My colleague, Traci Thompson, will be hosting two genealogy and history related programs at Braswell Memorial Library in Rocky Mount, NC on Saturday, April 18th.
We just received two copies of the book, African American Music Trails of Eastern North Carolina by Sarah Bryan and Beverly Patterson. It is an essential guide-book to one of America’s most important cradles of African-American music, and the city of Wilson has had a large role in its genesis.
The book is divided into five chapters, each highlighting a different musical wellspring of Eastern NC:
1. Schooled in Jazz and Funk: Kinston Area,
2. Our Roots are Here: Goldsboro Area
3. Singing in the Church House, Dancing in the Warehouse: Wilson Area
4. “O Lord, I’m Strivin'”: Rocky Mount, Princeville, Tarboro
5. Hear the Horns Blow: Greenville area
There are some rather famous artists and bands mentioned in the book: Thelonious Monk is from Rocky Mount, Roberta Flack got her start in Wilson singing with the Monitors, blues man- Guitar Shorty was from Elm City, a member of the Platters was from Princeville and several Kinston Musicians played with James Brown. But the area also hosted some of the most important African-American musicians from around the United States and the town of Wilson received many of them with the with the always dynamic Sam Vick (one of the first African-American postmasters in the US) as the main driving force (This blog could almost be called the Sam Vick Memorial Blog he comes up so often). Here is a couple of quotes from Sam Lathan, drummer for the Monitors:
Wilson was the nucleus for all the big bands (that came to the region). The Count Basie Band, the Glenn Mill band, the Duke Ellington band….You had a booking agency here by the name of Sam Vick, and Sam Vick booked all of the travelling big bands that came in the eastern circle here (79).
Sam Vick booked James Brown. So when they came to play, that’s when I auditioned for the band. I auditioned right here in Wilson (82).
But the book also lists Paul Robeson, Ray Charles, Fats Waller and Josephine Baker as performers who toured Wilson. These artists performed in tobacco warehouses, Reid Street Center in East Wilson (which is still in use), Tom’s Place (now run by Bennie) and sometimes churches.
A prominent figure in the Wilson and the Greenville chapters is Bill Meyers (former teacher and assistant superintendent of the Wilson County Schools). He is one of the old guard in the Eastern NC music scene and a founding member of the over 50-year-old R&B band, the Monitors. Bill is also the director and driving force of the Oliver Nestus Freeman Round House African-American Museum, where we have formed a very productive, professional relationship.
Another power house of the Wilson education and music scene in the book is Gloria Burks. Gloria used to sing with the Monitors, sang during Gov. Jim Hunt’s inauguration and also sang for President Carter when he visited the state. Gloria recently came by the library to do some research on her past, while also regaling me with some great stories and funny jibes at my lack of knowledge about her career (I have remedied that).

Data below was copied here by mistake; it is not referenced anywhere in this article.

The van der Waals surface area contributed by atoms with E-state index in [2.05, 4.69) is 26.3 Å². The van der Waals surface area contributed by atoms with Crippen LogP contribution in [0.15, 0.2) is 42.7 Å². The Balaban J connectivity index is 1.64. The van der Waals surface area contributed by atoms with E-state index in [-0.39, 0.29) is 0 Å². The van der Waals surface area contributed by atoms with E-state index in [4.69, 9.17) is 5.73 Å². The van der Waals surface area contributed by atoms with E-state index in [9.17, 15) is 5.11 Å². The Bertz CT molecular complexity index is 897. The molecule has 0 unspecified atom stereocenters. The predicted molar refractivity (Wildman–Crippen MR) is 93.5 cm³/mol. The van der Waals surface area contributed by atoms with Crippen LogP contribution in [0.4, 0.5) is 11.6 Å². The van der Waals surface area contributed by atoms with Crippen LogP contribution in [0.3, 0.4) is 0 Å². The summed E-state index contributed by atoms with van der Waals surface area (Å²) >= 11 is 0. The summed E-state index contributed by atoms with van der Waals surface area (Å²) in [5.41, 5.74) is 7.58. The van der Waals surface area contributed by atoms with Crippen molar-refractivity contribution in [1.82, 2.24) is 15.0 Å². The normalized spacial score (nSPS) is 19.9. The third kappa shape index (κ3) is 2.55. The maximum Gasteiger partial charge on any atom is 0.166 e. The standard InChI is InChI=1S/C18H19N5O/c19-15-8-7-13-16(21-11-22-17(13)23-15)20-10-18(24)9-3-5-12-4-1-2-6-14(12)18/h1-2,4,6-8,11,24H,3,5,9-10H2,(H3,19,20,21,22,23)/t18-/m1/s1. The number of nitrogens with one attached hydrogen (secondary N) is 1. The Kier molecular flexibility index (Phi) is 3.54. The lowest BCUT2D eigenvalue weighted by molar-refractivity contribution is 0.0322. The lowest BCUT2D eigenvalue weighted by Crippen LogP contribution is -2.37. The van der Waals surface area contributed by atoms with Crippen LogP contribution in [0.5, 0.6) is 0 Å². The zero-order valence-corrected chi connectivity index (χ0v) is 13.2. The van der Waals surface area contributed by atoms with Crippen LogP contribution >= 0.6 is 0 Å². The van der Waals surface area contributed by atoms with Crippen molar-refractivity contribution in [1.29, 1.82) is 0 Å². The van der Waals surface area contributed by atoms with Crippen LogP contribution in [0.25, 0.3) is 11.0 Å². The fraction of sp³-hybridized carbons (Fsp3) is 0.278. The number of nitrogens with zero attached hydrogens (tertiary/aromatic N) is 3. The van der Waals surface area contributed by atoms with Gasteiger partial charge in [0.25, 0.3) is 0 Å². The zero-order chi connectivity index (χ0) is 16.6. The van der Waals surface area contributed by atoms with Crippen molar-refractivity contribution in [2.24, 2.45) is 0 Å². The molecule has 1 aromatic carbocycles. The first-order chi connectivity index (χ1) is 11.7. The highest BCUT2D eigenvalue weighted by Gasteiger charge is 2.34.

But outside of the tobacco warehouses and in the churches is another bright spot of the African-American music scene. Gospel music is a powerful force in the African-American community of Eastern NC and many acts such as the Five Blind Boys, the Violinaires and Slim and the Supreme Angels performed at Fleming Stadium (Where Elvis sang), the Reid Street Center or at various churches in East Wilson, churches that have their own home-grown talent. In fact our security guard, a former Wilson County sheriff’s deputy, was looking at a picture in the book of congregants singing, taken at Jackson’s First Missionary Baptist Church, and said, “Hey that’s my daughter!” while pointing at one of the singers.
For further reading, I recommend this article in Our State magazine about the African-American Music Trail.
Last night the local history and genealogy librarian from the Rocky Mount, NC Public Library gave a great presentation on a problem she had tracking down a patron’s Revolutionary War ancestor. The complication she had with the ancestor, who was named John Evans, was that a previous researcher had combined records of two different John Evans into one person. One lived in Anson County and one lived in Nash County. She was able to discern these two individuals by looking closely at deeds and pension applications. The pension applications really sealed the the deal and the patron was was informed that the John Evans she was looking for lived in Nash County and was forced by threat of hanging into the patriot militia for 18 months as punishment for talking about joining a band of Tories in Edgecombe County. One of the resources she used was the Southern Campaign Revolutionary War Pension Applications website. I had used the site before but for some reason I had forgotten about it, so today I’ve had a lot of fun poking around looking for my distant relations that were involved in the American Revolution. It is a great resource, go try it out!